SAN FRANCISCO — The San Francisco Symphony “Currents” concert series just released a free virtual concert curated by Shirley Kazuyo Muramoto, long-time koto musician based in Northern California, titled “Niji” (Rainbow) for free viewing.
After the pandemic shut things down in March 2020, Michael Morgan, music director of the Oakland Symphony, and who died on Aug. 20 this year, came up with an idea of presenting a video series and companion podcast series. The CURRENTS series would tell stories and share the music of Bay Area communities, by highlighting classical music’s changing and symbiotic relationship with vital influences and influencers in Chinese, jazz, Mexican, and hip-hop cultures.
Given the opportunity to assemble a program featuring the Japanese koto, Muramoto saw a chance to present music on this traditional instrument in a more contemporary and modern setting. She transcribed some of the koto music from Japanese notation to Western notation due to her background in violin, which she learned in Oakland public schools during her youth.
For the piece “Nagare” (Flow), originally composed by Chikushi Katsuko, noted taiko performer and arranger Kaoru Watanabe, who has worked on music for Yo-Yo Ma’s Silkroad and Jason Moran, was tasked with writing the arrangement for the orchestra.
For the jazz number “Niji,” composed by Muramoto and Ben Paderna, jazz pianist and composer Matt Wong, who has done arranging for Jon Batiste, was tapped to write the arrangement for the San Francisco Symphony. This number would include eclectic guest performers Destiny Muhammad on jazz harp, Vince Delgado on Egyptian tabla, and Muramoto’s son, Brian Mitsuhiro Wong, on shakuhachi (bamboo flute).
Conducting honors were given to Ming Luke, whose performances include working with the San Francisco Ballet and the Berkeley Symphony.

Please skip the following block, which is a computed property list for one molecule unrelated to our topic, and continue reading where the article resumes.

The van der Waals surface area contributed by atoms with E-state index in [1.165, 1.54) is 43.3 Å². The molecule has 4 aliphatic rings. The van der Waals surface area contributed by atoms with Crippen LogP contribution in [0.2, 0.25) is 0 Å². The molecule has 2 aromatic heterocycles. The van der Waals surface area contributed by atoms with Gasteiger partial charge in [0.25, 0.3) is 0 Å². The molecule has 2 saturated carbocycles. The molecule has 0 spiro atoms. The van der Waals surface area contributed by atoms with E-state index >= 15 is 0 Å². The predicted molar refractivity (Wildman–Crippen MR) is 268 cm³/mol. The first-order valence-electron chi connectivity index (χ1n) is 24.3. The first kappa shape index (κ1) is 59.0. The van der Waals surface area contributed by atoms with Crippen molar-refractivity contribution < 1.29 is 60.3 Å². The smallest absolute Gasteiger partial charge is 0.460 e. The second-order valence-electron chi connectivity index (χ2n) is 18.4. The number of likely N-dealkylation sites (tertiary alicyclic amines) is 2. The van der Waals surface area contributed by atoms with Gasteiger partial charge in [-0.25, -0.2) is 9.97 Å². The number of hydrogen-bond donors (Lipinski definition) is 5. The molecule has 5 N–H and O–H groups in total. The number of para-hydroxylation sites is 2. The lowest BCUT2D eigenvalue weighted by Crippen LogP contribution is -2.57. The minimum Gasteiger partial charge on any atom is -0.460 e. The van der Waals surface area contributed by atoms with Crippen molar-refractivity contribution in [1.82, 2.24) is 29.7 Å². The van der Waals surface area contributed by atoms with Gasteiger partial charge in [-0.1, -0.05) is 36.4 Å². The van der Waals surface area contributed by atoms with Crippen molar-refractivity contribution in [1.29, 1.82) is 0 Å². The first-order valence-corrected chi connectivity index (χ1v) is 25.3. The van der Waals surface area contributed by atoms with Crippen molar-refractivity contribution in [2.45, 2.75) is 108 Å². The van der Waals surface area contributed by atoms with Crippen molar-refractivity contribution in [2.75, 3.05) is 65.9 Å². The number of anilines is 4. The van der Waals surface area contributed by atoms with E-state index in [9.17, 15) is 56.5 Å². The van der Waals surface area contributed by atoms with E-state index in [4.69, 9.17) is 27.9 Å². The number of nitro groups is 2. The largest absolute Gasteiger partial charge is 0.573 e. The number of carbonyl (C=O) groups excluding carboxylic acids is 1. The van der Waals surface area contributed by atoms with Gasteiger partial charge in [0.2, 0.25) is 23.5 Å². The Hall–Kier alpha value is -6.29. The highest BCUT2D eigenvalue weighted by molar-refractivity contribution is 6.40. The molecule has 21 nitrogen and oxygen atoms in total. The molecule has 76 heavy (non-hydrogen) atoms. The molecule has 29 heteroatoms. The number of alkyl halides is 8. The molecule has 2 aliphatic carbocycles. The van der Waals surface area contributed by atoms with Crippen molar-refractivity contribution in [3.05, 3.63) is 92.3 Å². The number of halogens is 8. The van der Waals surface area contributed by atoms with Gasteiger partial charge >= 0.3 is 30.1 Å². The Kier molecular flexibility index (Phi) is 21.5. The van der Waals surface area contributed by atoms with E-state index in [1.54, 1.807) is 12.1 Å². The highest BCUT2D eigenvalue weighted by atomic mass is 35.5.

At a time where there is much unrest and negativity, Muramoto felt that performing “Niji” would be a perfect representation of how music brings us together and connects us all. “Music is a conversation that everyone understands. It’s a way to convey feelings without saying anything, to interact on a spiritual basis. Whether it’s solo or with others, it’s a way to express one’s feelings, to feel enriched and comforted, as playing music has made me feel during the shelter-in-place.”
Muramoto learned to express herself on the koto in many genres using traditional techniques and tunings to keep the voice of the instrument. She is humbled and feels fortunate to have the opportunity to stretch the boundaries of koto music by working with these special musicians and artists.
Brian Mitsuhiro Wong appears in three of the four numbers presented in the 26-minute concert, playing bass koto and shakuhachi.
Recorded at Davies Symphony Hall, the audio recordings are released in high-quality digital formats. Part of the filming also took place at the Japanese Tea Garden in Golden Gate Park. The concert also includes short interviews with Muramoto and S.F. Symphony violinist Sarn Oliver intermixed in the music offerings, and a short podcast following with Muramoto and Destiny Muhammad.
The program can be viewed for free at this link: https://www.sfsymphonyplus.org/niji-rainbow
About Shirley Kazuyo Muramoto
For over 60 years, Oakland native Muramoto has been playing and performing koto. She has been instrumental in keeping alive a musical tradition with roots in the U.S. concentration camps of World War II.
Her mother, Kazuko Muramoto, learned the koto as a young girl, while interned at Topaz camp (in Utah) from teacher Haruko Suwada, and at Tule Lake (in California) from Mitsuko Sanemitsu Oda.
Shirley Muramoto began to learn at the age of five from her mother, who had a koto school in Northern California, and achieved her own shihan teaching credentials in 1976, with yushusho honors, from the Chikushi Kai in Fukuoka. She earned her daishihan masters credentials in 2001.
Muramoto also produced the documentary film “Hidden Legacy: Japanese Traditional Performing Arts in the WWII Internment Camps,” which includes interviews revealing the experiences of former internees and some of their students in the American concentration camps. For more information, visit: https://jcalegacy.com/